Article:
Haft chuckles. “Not sure I’d bring it to the Practice Room, but it was a game when I was a boy.  Started out as a normal game of Blind Man’s Bluff, be we all wanted to be knights or guardsmen, so we got creative.  Next thing you knew, the blind man had a long wooden stick or sword he could whack at people.  But that ended mostly in him swinging wildly and clubbing someone too hard.  So then we tried giving the bluffers swords to defend themselves, and it sort of went from there.  We’d tie bits of nuts, shells, anything that would rattle, to the swords, and there was one version where we’d play the blind man against one opponent with a noisy sword, and see what he could do about it.  Usually not much, so then we tried blindfolding both and putting rattles on both.  Now that was interesting.”

Cantil looks increasingly dubious as this narrative progresses. “You must’ve had an interesting childhood.”

Haft snorts.  “I did.  Didn’t Megren tell you?  I slew every last dragon in Andale as a boy.  You’ve got to practice if you want to accomplish feats like that.  In all seriousness though, it’s no bad thing to learn to use your ears as well as your eyes.  May not serve you much in practice combat, where you face one man and the start of the match is expected, but if you’re alone in the woods and someone tries to spring at you?  Or if you’re on a battlefield.  Good to use your ears.”

Cantil says, “That I’ll concede, but you’ll forgive me if I don’t go wandering through the woods with a blindfold on and a sword out.”

Haft laughs.  “If you do you deserve to be jumped at.”

Cantil says, “I think that would be the least of my worries.”

Haft asks, “That’s probably true.  How has your practice been going?”

Cantil shrugs a little. “Fine, I suppose. It’s odd practicing where there’s other people.”

Haft asks, “How do you practice in Coghill?”

Cantil says, “Lord Dar makes sure there’s always some targets a little ways from the manor and I go and smack ’em a bit whenever I have time.”

Haft nods.  “Make sure when you go back you strike them with the good forms you’ve been taught, whether from me or others.  Otherwise you’ll lose what you’ve learned here.  And spend some time punching too.  Build your muscle up.  It is possible to have technique but the strength to back it up.”

Cantil says, “I will. I have been.” He pauses. “What’s in Chesterton? I didn’t ask.”

Haft takes a deep breath, then releases it.  “My sister, I hope.”

Cantil hesitates. “Oh, I see,” he says, neutral and not pressing.

“I haven’t seen her in several years,” Haft explains. “My letter to her went unanswered, so it may be she’s moved elsewhere.  We’re going to find out.”

Cantil chews his lip. “I hope you find her,” he offers.

Haft asks, “Thanks.  You got any brothers or sisters?”

Cantil shakes his head. “It’s just me and Dad.”

Haft asks, “Ah.  Is your father a knight?”

Cantil blinks. “A knight? No, he’s a cobbler.”

Haft blinks in turn.  “How’d you become a squire?”

Cantil rubs the back of his neck. “Long story.”

Haft, in his turn, decides not to press.  “Right.  Well, I’m sure you do a fine job of it.”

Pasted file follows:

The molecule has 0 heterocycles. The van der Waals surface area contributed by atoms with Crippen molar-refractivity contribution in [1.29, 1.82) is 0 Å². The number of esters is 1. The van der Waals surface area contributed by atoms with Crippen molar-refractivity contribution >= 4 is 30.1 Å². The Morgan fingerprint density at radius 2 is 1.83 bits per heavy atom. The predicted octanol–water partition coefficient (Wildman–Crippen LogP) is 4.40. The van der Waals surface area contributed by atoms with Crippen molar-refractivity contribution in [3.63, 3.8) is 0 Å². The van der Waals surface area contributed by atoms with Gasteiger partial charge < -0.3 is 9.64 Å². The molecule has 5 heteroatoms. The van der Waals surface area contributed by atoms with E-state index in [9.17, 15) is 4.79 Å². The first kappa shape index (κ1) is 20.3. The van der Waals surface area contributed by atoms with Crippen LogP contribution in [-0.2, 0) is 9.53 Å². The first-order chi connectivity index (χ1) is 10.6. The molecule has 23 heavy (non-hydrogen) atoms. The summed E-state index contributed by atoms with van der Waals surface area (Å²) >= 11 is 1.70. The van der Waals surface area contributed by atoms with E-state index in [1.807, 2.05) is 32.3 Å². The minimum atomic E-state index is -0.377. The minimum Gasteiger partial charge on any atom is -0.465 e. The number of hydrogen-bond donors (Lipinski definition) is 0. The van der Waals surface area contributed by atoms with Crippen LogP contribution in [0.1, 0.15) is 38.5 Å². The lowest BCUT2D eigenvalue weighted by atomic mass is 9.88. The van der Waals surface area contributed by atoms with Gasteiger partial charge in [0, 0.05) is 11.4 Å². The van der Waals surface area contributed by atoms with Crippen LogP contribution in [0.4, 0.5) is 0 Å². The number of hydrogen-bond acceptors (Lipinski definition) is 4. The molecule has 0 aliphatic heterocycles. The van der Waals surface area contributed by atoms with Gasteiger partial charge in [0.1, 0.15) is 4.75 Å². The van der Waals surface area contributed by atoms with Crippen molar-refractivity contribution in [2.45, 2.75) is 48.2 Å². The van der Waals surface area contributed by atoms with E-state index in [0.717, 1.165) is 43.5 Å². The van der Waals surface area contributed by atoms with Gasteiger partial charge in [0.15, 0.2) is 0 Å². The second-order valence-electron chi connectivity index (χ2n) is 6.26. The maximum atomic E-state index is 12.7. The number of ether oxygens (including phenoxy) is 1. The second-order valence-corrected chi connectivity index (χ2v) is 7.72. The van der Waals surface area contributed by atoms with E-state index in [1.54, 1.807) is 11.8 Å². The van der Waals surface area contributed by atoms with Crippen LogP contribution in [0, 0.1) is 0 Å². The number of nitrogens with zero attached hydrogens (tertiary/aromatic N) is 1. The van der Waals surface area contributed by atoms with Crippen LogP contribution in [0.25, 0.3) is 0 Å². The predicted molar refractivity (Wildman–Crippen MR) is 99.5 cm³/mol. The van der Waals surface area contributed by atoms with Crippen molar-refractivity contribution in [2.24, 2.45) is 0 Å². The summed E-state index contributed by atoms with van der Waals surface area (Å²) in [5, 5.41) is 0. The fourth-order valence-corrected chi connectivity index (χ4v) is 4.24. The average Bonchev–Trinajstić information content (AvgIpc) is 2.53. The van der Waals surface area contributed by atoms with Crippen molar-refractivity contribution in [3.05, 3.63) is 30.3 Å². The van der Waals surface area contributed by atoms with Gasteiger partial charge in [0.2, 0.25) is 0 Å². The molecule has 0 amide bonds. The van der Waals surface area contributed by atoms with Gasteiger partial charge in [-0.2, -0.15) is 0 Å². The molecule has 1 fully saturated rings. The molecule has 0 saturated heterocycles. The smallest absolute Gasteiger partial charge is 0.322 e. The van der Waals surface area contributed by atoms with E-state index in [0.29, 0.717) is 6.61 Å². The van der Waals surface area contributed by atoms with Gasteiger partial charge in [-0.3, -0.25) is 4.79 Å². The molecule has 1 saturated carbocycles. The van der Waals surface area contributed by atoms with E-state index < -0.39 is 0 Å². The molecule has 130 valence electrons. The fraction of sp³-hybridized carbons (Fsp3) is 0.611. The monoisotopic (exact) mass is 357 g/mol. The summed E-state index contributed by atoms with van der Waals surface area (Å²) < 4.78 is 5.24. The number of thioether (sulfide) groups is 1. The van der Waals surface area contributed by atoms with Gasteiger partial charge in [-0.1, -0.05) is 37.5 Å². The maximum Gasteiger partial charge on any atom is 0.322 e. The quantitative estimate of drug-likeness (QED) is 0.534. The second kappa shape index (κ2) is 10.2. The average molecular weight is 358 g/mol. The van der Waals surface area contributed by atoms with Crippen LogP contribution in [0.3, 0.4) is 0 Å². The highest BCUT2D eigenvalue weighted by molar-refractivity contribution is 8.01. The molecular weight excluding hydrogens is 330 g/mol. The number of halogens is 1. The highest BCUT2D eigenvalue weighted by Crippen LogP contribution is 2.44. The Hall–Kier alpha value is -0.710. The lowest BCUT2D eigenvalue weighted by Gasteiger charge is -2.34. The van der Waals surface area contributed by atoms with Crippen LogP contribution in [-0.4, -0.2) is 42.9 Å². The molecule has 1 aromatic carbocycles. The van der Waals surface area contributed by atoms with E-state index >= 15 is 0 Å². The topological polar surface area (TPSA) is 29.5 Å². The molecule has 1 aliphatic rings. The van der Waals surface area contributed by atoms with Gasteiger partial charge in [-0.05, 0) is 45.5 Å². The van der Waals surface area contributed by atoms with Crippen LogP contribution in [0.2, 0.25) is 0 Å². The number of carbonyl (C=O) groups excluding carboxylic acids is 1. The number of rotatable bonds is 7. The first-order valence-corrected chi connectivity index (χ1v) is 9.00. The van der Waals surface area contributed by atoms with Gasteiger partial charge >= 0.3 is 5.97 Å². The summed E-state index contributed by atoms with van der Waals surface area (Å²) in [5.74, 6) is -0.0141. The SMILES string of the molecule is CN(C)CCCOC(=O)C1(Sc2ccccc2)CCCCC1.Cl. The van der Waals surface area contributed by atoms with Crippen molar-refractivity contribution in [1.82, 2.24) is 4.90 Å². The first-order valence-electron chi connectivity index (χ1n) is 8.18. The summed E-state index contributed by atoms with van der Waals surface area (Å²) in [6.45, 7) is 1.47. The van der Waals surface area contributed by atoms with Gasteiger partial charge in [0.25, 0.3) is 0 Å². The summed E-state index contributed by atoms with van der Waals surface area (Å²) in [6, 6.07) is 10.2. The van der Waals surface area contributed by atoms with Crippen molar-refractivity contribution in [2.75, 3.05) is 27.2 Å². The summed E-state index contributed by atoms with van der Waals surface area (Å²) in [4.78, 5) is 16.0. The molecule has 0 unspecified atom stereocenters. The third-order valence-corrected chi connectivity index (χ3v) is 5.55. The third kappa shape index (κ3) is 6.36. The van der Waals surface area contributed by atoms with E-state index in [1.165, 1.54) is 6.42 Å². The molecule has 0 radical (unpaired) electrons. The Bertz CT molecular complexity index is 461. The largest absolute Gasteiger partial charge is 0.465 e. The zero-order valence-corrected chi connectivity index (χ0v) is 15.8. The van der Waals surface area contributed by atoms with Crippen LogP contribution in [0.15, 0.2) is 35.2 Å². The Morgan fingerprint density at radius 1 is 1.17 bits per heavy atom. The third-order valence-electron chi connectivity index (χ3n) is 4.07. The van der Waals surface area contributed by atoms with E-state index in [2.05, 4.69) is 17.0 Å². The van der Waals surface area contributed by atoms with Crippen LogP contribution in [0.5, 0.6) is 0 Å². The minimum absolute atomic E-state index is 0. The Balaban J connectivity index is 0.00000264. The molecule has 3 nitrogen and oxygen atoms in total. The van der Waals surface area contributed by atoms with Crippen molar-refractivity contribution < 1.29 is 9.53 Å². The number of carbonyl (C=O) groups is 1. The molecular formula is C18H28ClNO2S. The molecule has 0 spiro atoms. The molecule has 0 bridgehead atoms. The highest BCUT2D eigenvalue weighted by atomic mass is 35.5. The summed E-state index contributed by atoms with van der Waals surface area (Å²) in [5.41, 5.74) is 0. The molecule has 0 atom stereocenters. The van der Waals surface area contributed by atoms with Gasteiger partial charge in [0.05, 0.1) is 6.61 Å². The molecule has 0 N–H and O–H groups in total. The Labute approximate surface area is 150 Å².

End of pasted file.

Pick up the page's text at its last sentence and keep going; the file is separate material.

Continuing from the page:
Cantil gives him a sidelong look and a small, rather wry smile. “Thanks.”

Haft asks, “What do you like best about it?”

Cantil pauses, giving this some thought. “I like… Helping people who need it matters to Lord Dar, and I like that I can help him do that.”

Haft nods.  “That’s good.”

Cantil shrugs a bit. “Well,” he says, glancing into the ward. “I ought to get in while it’s let up a bit. Good luck in Chesterton.”

Haft says, “Thanks.  Try to keep dry.”  With that, he turns and strides out of the tower toward the gatehouse.”

Later that day…




The stables of Anvard are not large, but they are well-ordered and tidy. The wide alley runs parallel to the outside wall, with generously sized box stalls on either side. Many hold permanent residents, with the horse’s name on a wooden sign above the stall door, but several stand empty to receive visitors. The hard-packed dirt floor is kept well swept, and the stalls are clean, but there is a pervading smell of horse and hay that is not entirely unpleasant.

There is a small paddock on the northeast end of the stable, and the far southwest end is devoted to tack storage and maintenance. A door in the west wall, kept closed most of the time, leads to the smithy.



You can go: Blacksmith <W>, Outer Ward <N>

Contents: A daughter of eve with short, copper hair (Megren).

Megren’s bright head can be seen inside one of the stalls, made brighter as it is set off by the coat of a blue roan. The main room of the stable is otherwise very nearly empty of humans. One stable hand grooms a horse in a far stall, and Amon is presumably somewhere about, probably in the tack room. Someone who managed to near the orange and blue pair without their noticing might catch Megren chattering at the horse.

Haft enters the stable with a large bag of oats over one shoulder and a smallish boy trailing along after him.  He sets down the bag and the lad gives a grin and a wave before running off.  Haft prepares to turn and leave the room when he notices Megren’s hair and walks closer.

Megren can be seen, on closer view, feeding the horse an apple and stroking its nose.

Megren mumbles “… you have … promise … … … and not … … I’ve come, or … … … Darrin … … … …”, to Megren.

Haft asks, “Spoiling the horses, Meg?”

Megren jumps, and turns. The horse, for his part, doesn’t seem nearly so easily disturbed, and he leans to the ground to finish the apple she’s dropped.

Haft clucks his tongue.  “I see he’s disposing of the evidence.”

Megren squints an eye guiltily and strokes the horse’s neck with her fingers. “He’s allowed to have one a day,” she says in her own defense.

Haft asks, “And how many has he had so far?”

Megren lifts her chin, mouth tellingly shut.